I’ve learned a lot about life through gardening, probably because it is such a contemplative hobby. I’d love to hear what, if anything, you’ve learned from your time spent among plants.
1. Failure is an opportunity to try again, this time with more knowledge.
A lot of people think that someone with a green thumb was born that way. I don’t think that’s really true. Green thumbs–at least all of them that I’ve seen–are earned by killing lots of plants and trying to figure out how not to do that again. I think we often forget how common it is to fail at something before mastering the skill, because we do the majority of our experimentation when are much younger. Kids are pretty resilient, but somewhere along the way we “learn” that failing is something to be ashamed of. The net result is that we stop trying something after failing once because we don’t want to risk failing again.
2. Enjoy where you are in life right now
For the longest time after I moved out of my parents house I intentionally did not have a garden. I’ve always had plants, but they weren’t something I thought much about or spent much time caring for. I was waiting to have a yard. Waiting to own my own home. How silly is that?! Yes, it would be wonderful to have my own dirt to garden in, but it is also wonderful to garden in containers on my balcony. You can’t be so focused on your goals that you forget to enjoy, and make the best of where you are right now.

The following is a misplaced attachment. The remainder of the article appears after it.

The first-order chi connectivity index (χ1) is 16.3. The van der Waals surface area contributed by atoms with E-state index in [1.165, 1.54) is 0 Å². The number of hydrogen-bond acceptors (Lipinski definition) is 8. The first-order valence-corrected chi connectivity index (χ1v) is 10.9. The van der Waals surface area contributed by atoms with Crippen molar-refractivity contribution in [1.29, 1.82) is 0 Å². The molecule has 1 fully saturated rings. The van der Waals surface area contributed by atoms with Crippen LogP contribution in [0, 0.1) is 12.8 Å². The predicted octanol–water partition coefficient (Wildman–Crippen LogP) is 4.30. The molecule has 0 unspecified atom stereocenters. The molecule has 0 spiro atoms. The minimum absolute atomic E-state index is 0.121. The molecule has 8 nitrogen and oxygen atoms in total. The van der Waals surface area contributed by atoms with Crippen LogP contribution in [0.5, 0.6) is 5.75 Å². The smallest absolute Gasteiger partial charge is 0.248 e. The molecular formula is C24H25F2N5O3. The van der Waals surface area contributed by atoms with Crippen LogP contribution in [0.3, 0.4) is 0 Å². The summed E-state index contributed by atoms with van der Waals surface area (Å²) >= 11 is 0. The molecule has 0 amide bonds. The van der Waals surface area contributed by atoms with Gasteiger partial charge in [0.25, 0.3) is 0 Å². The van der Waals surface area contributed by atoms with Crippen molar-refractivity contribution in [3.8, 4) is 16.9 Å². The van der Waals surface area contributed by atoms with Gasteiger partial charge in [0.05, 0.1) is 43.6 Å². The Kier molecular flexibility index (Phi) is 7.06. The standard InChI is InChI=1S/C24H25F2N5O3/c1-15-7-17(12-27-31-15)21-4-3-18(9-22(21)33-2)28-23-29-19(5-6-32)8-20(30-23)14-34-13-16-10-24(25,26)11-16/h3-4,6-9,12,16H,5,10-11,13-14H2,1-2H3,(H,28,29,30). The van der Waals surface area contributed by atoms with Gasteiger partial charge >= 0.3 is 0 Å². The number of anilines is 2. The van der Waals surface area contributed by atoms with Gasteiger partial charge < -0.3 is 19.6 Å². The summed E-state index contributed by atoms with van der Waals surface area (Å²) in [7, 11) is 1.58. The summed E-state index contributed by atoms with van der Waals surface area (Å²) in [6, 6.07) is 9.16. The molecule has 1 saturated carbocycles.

3. Perfection is not a worthwhile goal
It is not possible to have a “perfect” garden. Invariably a pest will sneak in and nibble on a plant before you notice and can react. Or a strong gust of wind will break some flower stems. Or any number of other “calamities” will happen that are largely outside of your control. And you know what. It’s okay. Last year I could not, for the life of me, get rid of the whitefly that were feasting on my iris leaves, but the flowers still took my breath away. Something doesn’t have to be perfect for it to be beautiful, worthwhile, or rewarding.